Mike Hesson, who recently quit as Kenya's national cricket coach citing security concerns, was Friday appointed to take the reins of the New Zealand team.
Hesson becomes the fifth coach for the Black Caps in four years and was widely tipped to get the post after leading candidates approached by New Zealand cricket declined the offer.
The 37-year-old New Zealander will take over from John Wright at the end of the current West Indies tour.
"He will bring a freshness and new energy to the side, and we know he is more than capable of developing and growing the team as we work towards the ICC Cricket World Cup 2015," New Zealand director of cricket John Buchanan said.
Hesson was a successful provincial coach in New Zealand and also coached the New Zealand A side before taking up a two-year contract in Kenya in 2011.
However, he resigned after 10 months citing "a number of security issues" that had affected his family.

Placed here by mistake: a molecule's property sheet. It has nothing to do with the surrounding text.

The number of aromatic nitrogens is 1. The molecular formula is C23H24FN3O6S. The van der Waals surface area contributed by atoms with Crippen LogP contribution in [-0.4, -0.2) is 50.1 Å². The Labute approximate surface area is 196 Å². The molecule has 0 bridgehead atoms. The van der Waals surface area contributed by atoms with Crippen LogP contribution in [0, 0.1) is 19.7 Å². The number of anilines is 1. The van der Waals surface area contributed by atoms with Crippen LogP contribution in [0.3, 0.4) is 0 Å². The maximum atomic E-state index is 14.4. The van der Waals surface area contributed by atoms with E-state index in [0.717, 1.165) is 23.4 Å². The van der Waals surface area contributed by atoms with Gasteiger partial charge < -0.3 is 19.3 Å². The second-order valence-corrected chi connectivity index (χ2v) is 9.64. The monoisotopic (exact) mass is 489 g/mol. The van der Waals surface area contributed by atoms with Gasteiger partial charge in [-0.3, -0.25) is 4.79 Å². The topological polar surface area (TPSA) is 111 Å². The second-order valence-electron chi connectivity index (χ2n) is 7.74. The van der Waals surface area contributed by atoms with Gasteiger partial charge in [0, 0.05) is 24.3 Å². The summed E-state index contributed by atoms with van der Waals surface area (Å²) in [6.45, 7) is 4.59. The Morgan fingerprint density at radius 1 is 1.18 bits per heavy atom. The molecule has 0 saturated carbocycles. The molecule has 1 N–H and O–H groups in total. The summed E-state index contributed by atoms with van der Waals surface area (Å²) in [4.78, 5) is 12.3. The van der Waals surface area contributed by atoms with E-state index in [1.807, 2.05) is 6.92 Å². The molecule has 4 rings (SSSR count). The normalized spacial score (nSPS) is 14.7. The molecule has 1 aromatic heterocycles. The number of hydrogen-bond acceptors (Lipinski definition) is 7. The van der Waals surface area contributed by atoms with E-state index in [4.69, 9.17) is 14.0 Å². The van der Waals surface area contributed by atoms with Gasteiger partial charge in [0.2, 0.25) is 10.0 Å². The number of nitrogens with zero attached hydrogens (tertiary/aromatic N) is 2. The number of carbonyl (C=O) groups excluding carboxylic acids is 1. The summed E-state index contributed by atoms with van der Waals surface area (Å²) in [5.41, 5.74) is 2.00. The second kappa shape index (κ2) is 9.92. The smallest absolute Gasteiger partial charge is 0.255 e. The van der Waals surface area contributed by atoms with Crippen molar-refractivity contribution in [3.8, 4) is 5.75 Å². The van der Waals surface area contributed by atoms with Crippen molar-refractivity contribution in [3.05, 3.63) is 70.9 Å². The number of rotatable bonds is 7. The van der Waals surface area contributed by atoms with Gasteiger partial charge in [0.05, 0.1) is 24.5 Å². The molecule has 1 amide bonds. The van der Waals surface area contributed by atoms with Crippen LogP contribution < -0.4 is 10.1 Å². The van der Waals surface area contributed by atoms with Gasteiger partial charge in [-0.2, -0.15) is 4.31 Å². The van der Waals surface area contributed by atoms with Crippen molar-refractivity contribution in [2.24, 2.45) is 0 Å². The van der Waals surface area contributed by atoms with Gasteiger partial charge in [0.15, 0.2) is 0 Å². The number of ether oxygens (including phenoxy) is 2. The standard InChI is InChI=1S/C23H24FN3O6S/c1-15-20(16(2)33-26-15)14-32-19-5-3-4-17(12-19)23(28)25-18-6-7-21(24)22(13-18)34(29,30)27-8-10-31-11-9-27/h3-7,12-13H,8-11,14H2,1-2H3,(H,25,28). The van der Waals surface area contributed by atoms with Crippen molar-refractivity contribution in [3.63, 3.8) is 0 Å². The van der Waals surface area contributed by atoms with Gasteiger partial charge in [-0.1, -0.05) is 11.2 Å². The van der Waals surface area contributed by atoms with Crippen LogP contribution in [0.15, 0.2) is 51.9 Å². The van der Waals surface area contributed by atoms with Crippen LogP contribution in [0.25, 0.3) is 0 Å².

He emerged as the front runner for the New Zealand post after Australian Tom Moody and South African Paddy Upton, both tapped by NZ Cricket, declined to go through the interview process.
Wright, who turned down an offer to extend his contract, took charge of the New Zealand side in December 2010 after John Bracewell, Andy Moles and Mark Greatbatch had all filled the post in the previous two years.
Hesson said it was "an honour and a privilege" to be taking the post.
"I am passionate about cricket in New Zealand and doing the best job I can for the players and the fans of cricket in this country," he said.
"My coaching philosophy is essentially built around setting world-class standards to produce excellence and that's what I intend to do with the Black Caps."